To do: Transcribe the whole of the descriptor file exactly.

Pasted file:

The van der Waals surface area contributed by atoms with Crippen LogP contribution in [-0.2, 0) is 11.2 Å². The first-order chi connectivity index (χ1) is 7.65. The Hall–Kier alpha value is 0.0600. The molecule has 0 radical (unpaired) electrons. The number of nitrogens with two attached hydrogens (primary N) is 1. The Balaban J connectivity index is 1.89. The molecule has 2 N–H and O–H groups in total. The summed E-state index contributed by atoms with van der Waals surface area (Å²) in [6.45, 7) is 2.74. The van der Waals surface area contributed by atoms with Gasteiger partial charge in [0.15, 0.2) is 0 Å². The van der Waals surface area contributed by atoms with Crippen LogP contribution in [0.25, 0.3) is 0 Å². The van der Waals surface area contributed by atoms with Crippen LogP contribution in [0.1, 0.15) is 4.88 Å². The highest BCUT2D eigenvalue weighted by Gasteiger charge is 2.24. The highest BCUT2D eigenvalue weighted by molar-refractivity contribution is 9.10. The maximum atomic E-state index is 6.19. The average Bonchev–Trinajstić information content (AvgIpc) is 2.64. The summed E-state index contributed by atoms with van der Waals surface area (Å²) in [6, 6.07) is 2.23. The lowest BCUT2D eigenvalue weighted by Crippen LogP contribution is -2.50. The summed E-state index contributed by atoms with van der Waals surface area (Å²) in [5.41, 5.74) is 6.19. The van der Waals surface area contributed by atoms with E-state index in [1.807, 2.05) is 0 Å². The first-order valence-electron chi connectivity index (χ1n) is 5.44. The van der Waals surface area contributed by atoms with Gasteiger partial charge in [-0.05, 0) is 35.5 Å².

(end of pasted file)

The van der Waals surface area contributed by atoms with Crippen LogP contribution in [-0.2, 0) is 11.2 Å². The first-order chi connectivity index (χ1) is 7.65. The Hall–Kier alpha value is 0.0600. The molecule has 0 radical (unpaired) electrons. The number of nitrogens with two attached hydrogens (primary N) is 1. The Balaban J connectivity index is 1.89. The molecule has 2 N–H and O–H groups in total. The summed E-state index contributed by atoms with van der Waals surface area (Å²) in [6.45, 7) is 2.74. The van der Waals surface area contributed by atoms with Gasteiger partial charge in [0.15, 0.2) is 0 Å². The van der Waals surface area contributed by atoms with Crippen LogP contribution in [0.25, 0.3) is 0 Å². The van der Waals surface area contributed by atoms with Crippen LogP contribution in [0.1, 0.15) is 4.88 Å². The highest BCUT2D eigenvalue weighted by Gasteiger charge is 2.24. The highest BCUT2D eigenvalue weighted by molar-refractivity contribution is 9.10. The maximum atomic E-state index is 6.19. The average Bonchev–Trinajstić information content (AvgIpc) is 2.64. The summed E-state index contributed by atoms with van der Waals surface area (Å²) in [6, 6.07) is 2.23. The lowest BCUT2D eigenvalue weighted by Crippen LogP contribution is -2.50. The summed E-state index contributed by atoms with van der Waals surface area (Å²) in [5.41, 5.74) is 6.19. The van der Waals surface area contributed by atoms with E-state index in [1.807, 2.05) is 0 Å². The first-order valence-electron chi connectivity index (χ1n) is 5.44. The van der Waals surface area contributed by atoms with Gasteiger partial charge in [-0.05, 0) is 35.5 Å².